China has resorted to cutting its interest rates for the fifth time since November in order to spur economic growth. The Chinese market experienced its worst day in eight years yesterday and has had a stiff couple of months.
A clear financial crisis is taking shape, eroding its stock market and mopping up liquidity. The Chinese authorities are now resorting to extreme measures to contain the damage and revive the ailing economy.
Already facing the biggest market glut since 1996, China’s one year lending rates will effectively drop by 25 basis points to 4.6 per cent beginning Wednesday. A statement from the People’s Bank Of China (PBOC) confirmed the drop in interest rates while also announcing the lowering of required reserve ratios by 50 basis points. One year deposit rates will fall by a quarter to 1.75 per cent.
Through lowering the bank interest rates, the PBOC seeks to effectively grant citizens easier terms to borrow from banks. This borrowing, they hope, will result in more spending in the economy thus stimulating growth. The lowering of reserve ratios will compound this as banks lend more capital to businesses and individuals in a bid to stir the economy.
The acceleration of monetary easing evidences premier Li Keqiang’s goal for growth by about 7 per cent this year. However, analysts have predicted that the goal may not materialize with the prevailing economic conditions in Asia’s largest economy.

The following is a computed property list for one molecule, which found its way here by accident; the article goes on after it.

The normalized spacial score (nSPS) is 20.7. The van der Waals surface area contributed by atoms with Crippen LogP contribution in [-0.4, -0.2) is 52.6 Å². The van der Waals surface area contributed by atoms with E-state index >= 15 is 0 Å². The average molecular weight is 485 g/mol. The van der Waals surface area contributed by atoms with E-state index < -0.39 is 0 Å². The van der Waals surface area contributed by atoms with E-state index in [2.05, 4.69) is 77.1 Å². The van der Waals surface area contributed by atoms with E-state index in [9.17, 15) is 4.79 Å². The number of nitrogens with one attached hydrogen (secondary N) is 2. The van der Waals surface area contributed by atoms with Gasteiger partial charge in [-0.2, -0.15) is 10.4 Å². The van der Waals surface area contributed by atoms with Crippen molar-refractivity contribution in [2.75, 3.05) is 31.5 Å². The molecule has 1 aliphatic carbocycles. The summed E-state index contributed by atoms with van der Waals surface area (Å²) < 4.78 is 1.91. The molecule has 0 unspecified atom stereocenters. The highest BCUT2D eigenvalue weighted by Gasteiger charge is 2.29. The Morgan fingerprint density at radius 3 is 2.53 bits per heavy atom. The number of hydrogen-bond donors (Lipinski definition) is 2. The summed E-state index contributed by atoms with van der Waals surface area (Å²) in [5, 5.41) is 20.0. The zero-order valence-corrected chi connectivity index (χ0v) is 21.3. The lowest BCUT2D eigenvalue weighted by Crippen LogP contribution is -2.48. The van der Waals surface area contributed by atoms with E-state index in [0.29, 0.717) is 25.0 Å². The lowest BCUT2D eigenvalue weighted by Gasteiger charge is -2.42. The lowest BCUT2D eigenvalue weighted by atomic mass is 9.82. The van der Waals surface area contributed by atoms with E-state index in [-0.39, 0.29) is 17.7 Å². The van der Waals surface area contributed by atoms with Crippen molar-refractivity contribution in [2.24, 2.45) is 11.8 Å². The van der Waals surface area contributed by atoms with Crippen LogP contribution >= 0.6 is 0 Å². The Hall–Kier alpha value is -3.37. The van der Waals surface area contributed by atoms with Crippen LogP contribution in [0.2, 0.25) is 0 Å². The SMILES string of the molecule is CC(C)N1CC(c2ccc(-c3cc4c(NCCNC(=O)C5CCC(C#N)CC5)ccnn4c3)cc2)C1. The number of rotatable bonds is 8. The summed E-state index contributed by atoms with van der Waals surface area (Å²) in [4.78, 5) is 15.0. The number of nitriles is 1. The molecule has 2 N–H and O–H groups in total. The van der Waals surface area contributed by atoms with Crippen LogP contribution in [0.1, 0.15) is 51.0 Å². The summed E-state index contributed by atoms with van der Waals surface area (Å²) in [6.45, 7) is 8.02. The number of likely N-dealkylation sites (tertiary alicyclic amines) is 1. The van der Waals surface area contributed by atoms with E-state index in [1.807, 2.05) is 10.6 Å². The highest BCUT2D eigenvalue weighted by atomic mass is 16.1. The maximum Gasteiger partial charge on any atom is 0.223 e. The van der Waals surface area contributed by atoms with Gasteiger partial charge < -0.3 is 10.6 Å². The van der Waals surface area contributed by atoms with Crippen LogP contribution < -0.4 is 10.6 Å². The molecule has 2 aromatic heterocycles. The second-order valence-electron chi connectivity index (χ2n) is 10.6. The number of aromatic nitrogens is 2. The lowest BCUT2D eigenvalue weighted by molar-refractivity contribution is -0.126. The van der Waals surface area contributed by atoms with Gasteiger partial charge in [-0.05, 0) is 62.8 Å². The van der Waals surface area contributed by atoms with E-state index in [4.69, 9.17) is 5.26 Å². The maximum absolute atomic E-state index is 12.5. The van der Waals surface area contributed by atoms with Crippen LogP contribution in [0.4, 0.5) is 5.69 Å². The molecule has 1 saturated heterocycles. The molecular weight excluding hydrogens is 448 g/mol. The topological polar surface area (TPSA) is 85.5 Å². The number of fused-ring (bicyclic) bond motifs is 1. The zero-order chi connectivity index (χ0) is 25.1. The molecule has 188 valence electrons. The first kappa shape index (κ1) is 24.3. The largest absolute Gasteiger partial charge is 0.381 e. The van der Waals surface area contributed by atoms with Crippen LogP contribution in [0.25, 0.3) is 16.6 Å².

China devalued its currency on Aug. 11, risking huge capital outflows and tighter liquidity.
Economic readings are weaker than forecasted while the stock market has in the past four days plunged by 22 percentage points. Monetary easing may be the only hope for China at this moment and the latest round of interest rate lowering may not be its last.
Lu Ting, Chief economist at Huatai Securities Company said, “The government has stopped using unconventional intervention in the stock market and decided to use more traditional and more market-based methods to boost market momentum and help the real economy,”
Mark Williams, Chief Asia economist at Capital Economics Limited said, “The move may halt the market slide but we suspect the primary motivation is to shore up confidence in the state of the wider economy.”
The interest rate cuts caused a domino effect on other international markets. In London, the FTSE 100 jumped 3.3 percent while in Germany, the DAX went up 4.4 per cent and in Paris, the CAC rose by 4.6 per cent. Other European markets in Lisbon, Milan and Madrid also went up sharply.
China’s lowering of interest rates follows closely the rebasing of their currency to allow for a harsher fall. Through these policies that are largely market oriented, the conservative nationalist government seeks to halt the bleeding economy and allow for a more flexible recovery.